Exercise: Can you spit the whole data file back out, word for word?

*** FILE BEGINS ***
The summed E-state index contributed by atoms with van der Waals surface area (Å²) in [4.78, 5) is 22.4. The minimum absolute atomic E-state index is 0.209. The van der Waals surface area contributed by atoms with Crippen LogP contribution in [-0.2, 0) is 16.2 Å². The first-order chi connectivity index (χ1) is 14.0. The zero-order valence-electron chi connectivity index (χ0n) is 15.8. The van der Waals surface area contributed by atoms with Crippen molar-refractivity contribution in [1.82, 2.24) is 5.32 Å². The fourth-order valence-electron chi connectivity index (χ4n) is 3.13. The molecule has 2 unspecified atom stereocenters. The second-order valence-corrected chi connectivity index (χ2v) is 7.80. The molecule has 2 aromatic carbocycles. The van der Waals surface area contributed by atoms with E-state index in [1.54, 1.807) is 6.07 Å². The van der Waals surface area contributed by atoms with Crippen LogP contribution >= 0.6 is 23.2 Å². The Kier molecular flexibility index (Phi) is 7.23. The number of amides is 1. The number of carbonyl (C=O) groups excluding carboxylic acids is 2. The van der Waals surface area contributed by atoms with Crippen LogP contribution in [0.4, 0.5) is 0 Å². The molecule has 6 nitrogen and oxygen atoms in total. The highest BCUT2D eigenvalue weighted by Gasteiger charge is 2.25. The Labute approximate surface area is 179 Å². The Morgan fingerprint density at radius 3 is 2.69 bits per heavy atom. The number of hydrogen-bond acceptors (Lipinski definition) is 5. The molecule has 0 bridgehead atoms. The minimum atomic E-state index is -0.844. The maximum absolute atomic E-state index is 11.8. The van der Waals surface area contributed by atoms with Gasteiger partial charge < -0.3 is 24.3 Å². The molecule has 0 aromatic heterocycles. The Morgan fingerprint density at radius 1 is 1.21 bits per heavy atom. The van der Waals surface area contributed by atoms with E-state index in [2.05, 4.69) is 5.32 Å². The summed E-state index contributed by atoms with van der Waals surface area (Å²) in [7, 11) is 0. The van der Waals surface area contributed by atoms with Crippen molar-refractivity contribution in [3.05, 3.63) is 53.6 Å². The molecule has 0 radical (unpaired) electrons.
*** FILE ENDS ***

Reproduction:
The summed E-state index contributed by atoms with van der Waals surface area (Å²) in [4.78, 5) is 22.4. The minimum absolute atomic E-state index is 0.209. The van der Waals surface area contributed by atoms with Crippen LogP contribution in [-0.2, 0) is 16.2 Å². The first-order chi connectivity index (χ1) is 14.0. The zero-order valence-electron chi connectivity index (χ0n) is 15.8. The van der Waals surface area contributed by atoms with Crippen molar-refractivity contribution in [1.82, 2.24) is 5.32 Å². The fourth-order valence-electron chi connectivity index (χ4n) is 3.13. The molecule has 2 unspecified atom stereocenters. The second-order valence-corrected chi connectivity index (χ2v) is 7.80. The molecule has 2 aromatic carbocycles. The van der Waals surface area contributed by atoms with E-state index in [1.54, 1.807) is 6.07 Å². The van der Waals surface area contributed by atoms with Crippen LogP contribution >= 0.6 is 23.2 Å². The Kier molecular flexibility index (Phi) is 7.23. The number of amides is 1. The number of carbonyl (C=O) groups excluding carboxylic acids is 2. The van der Waals surface area contributed by atoms with Crippen LogP contribution in [0.4, 0.5) is 0 Å². The molecule has 6 nitrogen and oxygen atoms in total. The highest BCUT2D eigenvalue weighted by Gasteiger charge is 2.25. The Labute approximate surface area is 179 Å². The Morgan fingerprint density at radius 3 is 2.69 bits per heavy atom. The number of hydrogen-bond acceptors (Lipinski definition) is 5. The molecule has 0 bridgehead atoms. The minimum atomic E-state index is -0.844. The maximum absolute atomic E-state index is 11.8. The van der Waals surface area contributed by atoms with Gasteiger partial charge < -0.3 is 24.3 Å². The molecule has 0 aromatic heterocycles. The Morgan fingerprint density at radius 1 is 1.21 bits per heavy atom. The van der Waals surface area contributed by atoms with E-state index in [2.05, 4.69) is 5.32 Å². The summed E-state index contributed by atoms with van der Waals surface area (Å²) in [7, 11) is 0. The van der Waals surface area contributed by atoms with Crippen molar-refractivity contribution in [3.05, 3.63) is 53.6 Å². The molecule has 0 radical (unpaired) electrons.